13. if (this->top == NULL) { // empty stack
  14. return 0;
  15. } else {
  16. int result = this->top->data;
  17. this->top = this->top->next;
  18. return result;
  19. }
  20. }
  21. bool is_empty() {
  22. return this->top == NULL;
  23. }
  24. ~stack() {
  25. node* current = this->top;
  26. while (current != 0) {
  27. node* next = current->next;
  28. delete current;
  29. current = next;
  30. }
  31. }
  32. }

This implementation uses a linked list to represent a stack. The first node of the linked list represents the top of the stack, and is referred to by top. Clearly, all operations only does a fixed amount of things, so we say that the running time of each operation is $O(1)$. This is the best you can hope for!

We encourage you to check that it still works.

Queues

Let's move on to the next abstract data type. A queue is an abstract data type that implements a queue of things. Specifically, it supports the following two operations:

You can imagine this as a queue of people waiting to order at McDollibee for example. People that just arrived go to the back of the queue (enqueue), and the person in front of the queue will be served first (dequeue). First in, first out. Some people call “enqueue” and “dequeue” “push” and “pop” just like in stacks, but the names don't really matter too much. Here we just use “enqueue” and “dequeue” so we don't confuse terms.

Let's try to implement a queue. Here's a simple implementation using arrays:

  1. struct queue {
  2. int contents[100];
  3. int front, back;
  4. // initialize
  5. queue() {
  6. this->front = 0;
  7. this->back = 0;
  8. }
  9. void enqueue(int x) {
  10. this->contents[this->back++] = x;
  11. }
  12. int dequeue() {
  13. if (this->front == this->back) { // empty queue
  14. return 0;
  15. } else {
  16. return this->contents[this->front++];
  17. }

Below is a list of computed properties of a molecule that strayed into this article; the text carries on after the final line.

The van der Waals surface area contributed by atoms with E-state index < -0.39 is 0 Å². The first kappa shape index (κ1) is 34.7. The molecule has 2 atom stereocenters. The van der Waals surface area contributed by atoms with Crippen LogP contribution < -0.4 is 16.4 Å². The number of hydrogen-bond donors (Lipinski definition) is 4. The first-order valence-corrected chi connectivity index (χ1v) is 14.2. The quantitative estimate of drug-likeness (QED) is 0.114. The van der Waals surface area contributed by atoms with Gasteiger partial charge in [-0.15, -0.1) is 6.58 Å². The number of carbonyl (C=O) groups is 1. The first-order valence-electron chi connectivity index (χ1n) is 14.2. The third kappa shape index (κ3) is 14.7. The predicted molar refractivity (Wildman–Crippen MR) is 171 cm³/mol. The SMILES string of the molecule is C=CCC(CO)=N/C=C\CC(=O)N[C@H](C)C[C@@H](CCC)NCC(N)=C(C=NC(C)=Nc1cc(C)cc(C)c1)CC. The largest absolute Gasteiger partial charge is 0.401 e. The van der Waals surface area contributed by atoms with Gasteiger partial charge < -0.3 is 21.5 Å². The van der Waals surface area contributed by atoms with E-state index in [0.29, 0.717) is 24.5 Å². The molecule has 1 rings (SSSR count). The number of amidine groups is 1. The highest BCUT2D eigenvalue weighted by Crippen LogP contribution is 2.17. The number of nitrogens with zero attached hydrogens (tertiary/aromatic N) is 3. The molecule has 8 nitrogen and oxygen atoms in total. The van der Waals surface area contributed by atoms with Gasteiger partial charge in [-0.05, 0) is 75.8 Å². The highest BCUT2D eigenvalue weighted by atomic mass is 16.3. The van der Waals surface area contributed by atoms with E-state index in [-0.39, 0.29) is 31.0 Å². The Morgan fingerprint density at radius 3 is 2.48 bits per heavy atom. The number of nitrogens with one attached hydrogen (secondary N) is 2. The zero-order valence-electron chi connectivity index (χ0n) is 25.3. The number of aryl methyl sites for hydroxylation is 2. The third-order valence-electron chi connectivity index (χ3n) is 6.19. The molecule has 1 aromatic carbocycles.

18. }
  19. bool is_empty() {
  20. return this->front == this->back;
  21. }
  22. // destructor
  23. ~queue() {
  24. delete this->contents;
  25. }
  26. }

This uses an array and two indices called front and back to determine the extent of the queue in the array. The items are always in a contiguous subarray of the array at any point. front points to the first item of this subarray, and back points to the first available space after this contiguous subarray. back is always ahead of front except when the queue is empty.

We encourage you to write some code that tests whether this works as intended. Let us know if it does!

Like our first stack implementation, this also suffers from the problem of enqueueing too many items; our queue can only support up to $100$ “enqueue” operations. We can also solve this by reallocating the array every time front exceeds the boundaries of our array, like before. But again, this strategy is slow; the worst case for enqueue is $O(n)$.

Well, let's try using a linked list instead.

  1. struct queue {
  2. node* back;
  3. // initialize
  4. queue() {
  5. this->back = NULL;
  6. }
  7. void enqueue(int x) {
  8. if (this->back == NULL) {
  9. this->back = new node(x);
  10. } else {
  11. node* current = this->back;
  12. while (current->next != NULL) {
  13. current = current->next;
  14. }
  15. current->next = new node(x);
  16. }
  17. }
  18. int dequeue() {
  19. if (this->back == NULL) { // empty queue
  20. return 0;
  21. } else {
  22. int result = this->back->data;
  23. this->back = this->back->next;
  24. return result;